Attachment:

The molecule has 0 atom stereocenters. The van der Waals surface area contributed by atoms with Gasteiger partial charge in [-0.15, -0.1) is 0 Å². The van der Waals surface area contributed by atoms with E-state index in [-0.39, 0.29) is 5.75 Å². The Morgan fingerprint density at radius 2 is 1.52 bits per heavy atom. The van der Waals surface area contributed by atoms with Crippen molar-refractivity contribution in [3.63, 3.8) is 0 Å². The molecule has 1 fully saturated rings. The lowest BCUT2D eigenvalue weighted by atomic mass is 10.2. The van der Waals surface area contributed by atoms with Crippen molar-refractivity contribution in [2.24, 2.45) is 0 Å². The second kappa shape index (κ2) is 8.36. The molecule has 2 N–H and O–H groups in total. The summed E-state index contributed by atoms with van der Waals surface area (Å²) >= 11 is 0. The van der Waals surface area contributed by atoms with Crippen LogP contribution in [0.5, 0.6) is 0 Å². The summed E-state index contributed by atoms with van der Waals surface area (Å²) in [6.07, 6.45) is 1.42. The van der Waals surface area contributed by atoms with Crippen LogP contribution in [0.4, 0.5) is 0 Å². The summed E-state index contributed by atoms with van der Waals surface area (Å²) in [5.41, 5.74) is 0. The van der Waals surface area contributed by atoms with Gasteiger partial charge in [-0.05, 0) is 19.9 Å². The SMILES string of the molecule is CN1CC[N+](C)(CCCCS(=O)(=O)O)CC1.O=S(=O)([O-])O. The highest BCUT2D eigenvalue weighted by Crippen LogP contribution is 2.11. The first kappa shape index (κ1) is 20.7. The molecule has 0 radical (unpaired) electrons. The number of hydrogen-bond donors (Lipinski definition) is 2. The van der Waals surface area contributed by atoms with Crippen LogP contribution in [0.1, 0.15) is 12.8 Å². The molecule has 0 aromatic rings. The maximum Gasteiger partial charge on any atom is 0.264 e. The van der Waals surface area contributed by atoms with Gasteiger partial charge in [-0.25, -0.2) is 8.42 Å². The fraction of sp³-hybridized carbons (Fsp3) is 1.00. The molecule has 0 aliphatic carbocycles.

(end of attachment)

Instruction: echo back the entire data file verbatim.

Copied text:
The molecule has 0 atom stereocenters. The van der Waals surface area contributed by atoms with Gasteiger partial charge in [-0.15, -0.1) is 0 Å². The van der Waals surface area contributed by atoms with E-state index in [-0.39, 0.29) is 5.75 Å². The Morgan fingerprint density at radius 2 is 1.52 bits per heavy atom. The van der Waals surface area contributed by atoms with Crippen molar-refractivity contribution in [3.63, 3.8) is 0 Å². The molecule has 1 fully saturated rings. The lowest BCUT2D eigenvalue weighted by atomic mass is 10.2. The van der Waals surface area contributed by atoms with Crippen molar-refractivity contribution in [2.24, 2.45) is 0 Å². The second kappa shape index (κ2) is 8.36. The molecule has 2 N–H and O–H groups in total. The summed E-state index contributed by atoms with van der Waals surface area (Å²) >= 11 is 0. The van der Waals surface area contributed by atoms with Crippen LogP contribution in [0.5, 0.6) is 0 Å². The summed E-state index contributed by atoms with van der Waals surface area (Å²) in [6.07, 6.45) is 1.42. The van der Waals surface area contributed by atoms with Crippen LogP contribution in [0.4, 0.5) is 0 Å². The summed E-state index contributed by atoms with van der Waals surface area (Å²) in [5.41, 5.74) is 0. The van der Waals surface area contributed by atoms with Gasteiger partial charge in [-0.05, 0) is 19.9 Å². The SMILES string of the molecule is CN1CC[N+](C)(CCCCS(=O)(=O)O)CC1.O=S(=O)([O-])O. The highest BCUT2D eigenvalue weighted by Crippen LogP contribution is 2.11. The first kappa shape index (κ1) is 20.7. The molecule has 0 radical (unpaired) electrons. The number of hydrogen-bond donors (Lipinski definition) is 2. The van der Waals surface area contributed by atoms with Crippen LogP contribution in [0.1, 0.15) is 12.8 Å². The molecule has 0 aromatic rings. The maximum Gasteiger partial charge on any atom is 0.264 e. The van der Waals surface area contributed by atoms with Gasteiger partial charge in [-0.25, -0.2) is 8.42 Å². The fraction of sp³-hybridized carbons (Fsp3) is 1.00. The molecule has 0 aliphatic carbocycles.